Well-known in Lepidoptera and Coleoptera, the distinct black-orange-black color pattern has never been fully documented in Hymenoptera—until now. A study of more than 1 million wasp, bee, and other hymenopteran specimens finds a wide range of variations of the pattern present in 23 families within the order Hymenoptera.
The mosquito species Toxorhynchites rutilus is harmless to humans but is a voracious predator of other mosquitoes. Researchers in Houston, Texas, are hoping the "mosquito assassin" could be put into action as a tool for controlling mosquitoes that carry human pathogens—if they can find an efficient way to raise the predator mosquitoes in the lab.
Yellow mealworms (Tenebrio molitor) have long been produced as fish bait and pet food, but their use as animal feed and even food for people is growing. Researchers are working to fine-tune methods to improve the quantity and quality of mass-reared mealworms.
A new study illustrates how ventral forewing patterns in Bicyclus anynana butterflies are used in sexual communication. Though the patterns are often hidden by hindwings when at rest, the study found the white, UV-reflecting eyespots to be a signal used by females to attract males.
Bumble bee nests can be hard to find and study, so researchers hope they can create artificial nest boxes for them to use and be observed more easily. But will bumble bees use such boxes? New research offers some clues about optimal design and placement of bumble bee "domiciles."
Hunting cicadas and lugging them back to a nest is hard work for a cicada-killer wasp. But sometimes all that hard work goes to waste, when a fellow wasp swoops in and lays her egg on the other wasp's prey. And that's if the cicada isn't stolen by a bird first.
A new study suggests mosquitoes actually aren't all that good at finding holes in netting, doing so mostly by chance.
Several emerging mosquito-management methods require the transport of mosquitoes to precise locations. There, lab-reared mosquitoes—for instance, sterilized males—mix with wild mosquitoes and hinder the population's ability to reproduce or transmit disease. But, getting mosquitoes from lab to wild presents logistical challenges. A team led by researchers at New Mexico State University are tackling this problem and have made a surprising discovery about just how tightly live mosquitoes can be packed up.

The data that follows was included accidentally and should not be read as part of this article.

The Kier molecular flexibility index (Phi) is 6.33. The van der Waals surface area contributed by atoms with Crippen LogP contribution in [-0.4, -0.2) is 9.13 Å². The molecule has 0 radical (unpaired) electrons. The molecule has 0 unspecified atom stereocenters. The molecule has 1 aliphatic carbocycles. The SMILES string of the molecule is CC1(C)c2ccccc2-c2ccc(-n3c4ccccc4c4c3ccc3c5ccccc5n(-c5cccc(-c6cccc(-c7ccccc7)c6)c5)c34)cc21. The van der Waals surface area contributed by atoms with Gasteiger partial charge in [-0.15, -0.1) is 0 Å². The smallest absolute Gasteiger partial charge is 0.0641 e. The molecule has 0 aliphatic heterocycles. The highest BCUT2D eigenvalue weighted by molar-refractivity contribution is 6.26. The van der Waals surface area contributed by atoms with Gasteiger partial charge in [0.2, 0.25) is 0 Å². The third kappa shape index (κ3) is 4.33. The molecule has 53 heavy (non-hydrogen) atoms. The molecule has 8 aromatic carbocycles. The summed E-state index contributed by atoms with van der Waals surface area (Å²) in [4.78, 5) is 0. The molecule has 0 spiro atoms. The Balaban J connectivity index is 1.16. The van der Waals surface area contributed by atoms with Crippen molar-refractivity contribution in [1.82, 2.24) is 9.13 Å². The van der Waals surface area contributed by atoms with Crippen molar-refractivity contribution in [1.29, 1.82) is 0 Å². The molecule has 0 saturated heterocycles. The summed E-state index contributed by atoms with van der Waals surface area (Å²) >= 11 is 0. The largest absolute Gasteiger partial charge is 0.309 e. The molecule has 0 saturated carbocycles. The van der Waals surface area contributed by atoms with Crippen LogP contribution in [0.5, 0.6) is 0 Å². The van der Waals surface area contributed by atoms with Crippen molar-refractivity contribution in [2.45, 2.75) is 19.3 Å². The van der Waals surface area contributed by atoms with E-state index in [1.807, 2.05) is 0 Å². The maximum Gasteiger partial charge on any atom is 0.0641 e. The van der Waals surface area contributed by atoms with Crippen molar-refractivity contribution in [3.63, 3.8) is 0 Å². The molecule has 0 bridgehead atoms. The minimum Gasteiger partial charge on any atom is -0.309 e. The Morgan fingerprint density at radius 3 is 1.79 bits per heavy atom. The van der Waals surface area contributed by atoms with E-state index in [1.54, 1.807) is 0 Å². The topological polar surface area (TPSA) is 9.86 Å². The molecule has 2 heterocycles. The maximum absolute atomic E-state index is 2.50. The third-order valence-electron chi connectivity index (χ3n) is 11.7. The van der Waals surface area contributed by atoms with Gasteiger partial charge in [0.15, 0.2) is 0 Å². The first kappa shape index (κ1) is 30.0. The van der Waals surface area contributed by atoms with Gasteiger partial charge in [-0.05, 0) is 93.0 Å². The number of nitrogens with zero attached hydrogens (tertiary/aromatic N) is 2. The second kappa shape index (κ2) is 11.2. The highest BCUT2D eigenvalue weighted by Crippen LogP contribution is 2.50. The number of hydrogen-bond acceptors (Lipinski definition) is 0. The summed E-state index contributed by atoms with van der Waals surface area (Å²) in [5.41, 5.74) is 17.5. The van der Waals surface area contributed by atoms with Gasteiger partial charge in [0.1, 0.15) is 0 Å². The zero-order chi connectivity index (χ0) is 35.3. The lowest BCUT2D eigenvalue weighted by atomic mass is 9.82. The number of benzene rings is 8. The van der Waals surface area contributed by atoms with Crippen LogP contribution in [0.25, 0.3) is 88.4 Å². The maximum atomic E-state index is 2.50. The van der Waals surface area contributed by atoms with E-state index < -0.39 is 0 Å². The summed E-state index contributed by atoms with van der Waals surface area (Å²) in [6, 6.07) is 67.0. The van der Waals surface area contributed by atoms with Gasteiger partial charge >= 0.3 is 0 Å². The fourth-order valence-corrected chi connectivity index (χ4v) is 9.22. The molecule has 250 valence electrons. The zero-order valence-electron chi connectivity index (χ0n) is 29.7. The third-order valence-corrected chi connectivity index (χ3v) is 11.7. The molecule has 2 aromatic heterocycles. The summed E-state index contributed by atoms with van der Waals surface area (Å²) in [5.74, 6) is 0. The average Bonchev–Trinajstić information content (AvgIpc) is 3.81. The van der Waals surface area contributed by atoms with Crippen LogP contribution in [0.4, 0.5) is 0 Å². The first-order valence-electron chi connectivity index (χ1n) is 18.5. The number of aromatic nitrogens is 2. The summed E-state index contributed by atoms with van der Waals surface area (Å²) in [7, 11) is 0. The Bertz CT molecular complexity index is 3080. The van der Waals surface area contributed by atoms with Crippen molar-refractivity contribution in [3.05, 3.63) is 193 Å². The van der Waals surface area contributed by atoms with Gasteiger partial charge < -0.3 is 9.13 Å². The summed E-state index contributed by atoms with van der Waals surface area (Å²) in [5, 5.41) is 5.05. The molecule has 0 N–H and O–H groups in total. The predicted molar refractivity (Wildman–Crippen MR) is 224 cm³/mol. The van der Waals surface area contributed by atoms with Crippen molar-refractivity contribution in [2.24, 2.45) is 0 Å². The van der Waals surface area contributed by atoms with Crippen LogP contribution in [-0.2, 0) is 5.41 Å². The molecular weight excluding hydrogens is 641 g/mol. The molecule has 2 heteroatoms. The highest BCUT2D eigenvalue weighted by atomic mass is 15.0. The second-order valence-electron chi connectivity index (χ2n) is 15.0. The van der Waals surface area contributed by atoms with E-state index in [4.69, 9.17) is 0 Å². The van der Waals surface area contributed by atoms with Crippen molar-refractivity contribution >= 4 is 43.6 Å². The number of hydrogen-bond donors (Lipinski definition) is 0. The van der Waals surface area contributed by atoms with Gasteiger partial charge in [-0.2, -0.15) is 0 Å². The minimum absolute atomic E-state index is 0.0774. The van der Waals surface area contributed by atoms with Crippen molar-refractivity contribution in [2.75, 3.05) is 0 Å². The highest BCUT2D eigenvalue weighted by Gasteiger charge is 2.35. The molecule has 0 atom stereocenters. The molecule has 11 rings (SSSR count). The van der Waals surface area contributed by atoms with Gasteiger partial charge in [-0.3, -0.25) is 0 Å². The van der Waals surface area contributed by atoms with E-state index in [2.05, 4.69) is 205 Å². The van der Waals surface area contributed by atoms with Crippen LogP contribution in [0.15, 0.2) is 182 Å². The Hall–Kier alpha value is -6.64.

Advances in microscopic imaging techniques are revealing, in unprecedented detail, the structure of mycangia—the internal organs that ambrosia beetles use to store and transport the symbiotic fungi they farm.
Researchers in Pakistan evaluated the factors that influence venom production in scorpions, with the aim to maximize venom extraction for research and medical uses.
With high-speed, high-definition cameras, researchers at the University of Arizona got an unprecedented look at the mating habits of the solitary bee species Diadasia rinconis and gained new insights into their courtship behaviors and the selective pressures those behaviors produce.
A new study that explores the effect of smoke on honey bee (Apis mellifera) behavior finds that it reduces the instance of bees releasing a venom droplet in their signaling of danger to other bees, which researchers speculate may thereby reduce the amount of alarm pheromone released.
In the course of a study on mosquito movement, researchers discovered that local colonies of honey bees had foraged on a nontoxic sugar bait meant for the mosquitoes. The bait was dyed red to track mosquitoes that fed on it, but the dye also showed up in much of the bees' honey.
A new study shows that harlequin bugs can adapt their pigmentation (or melanin levels) during their developmental stages based on outside temperatures. Such thermal melanism enhances the pest species' potential to invade new regions and environments.
Ever wondered how one might feed 20 million fly larvae every week? Get a glimpse into the work of entomologists who fine-tune the diet for mass-reared screwworm flies at the Panama – United States Commission for the Eradication and Prevention of Screwworm.
A new study published in the Journal of Insect Science outlines a new technique that quickly, simply, and inexpensively marks bees to track their movement—and it's non-lethal, too. It could make for an valuable improvement for mark-and-recapture methods for these pollinators.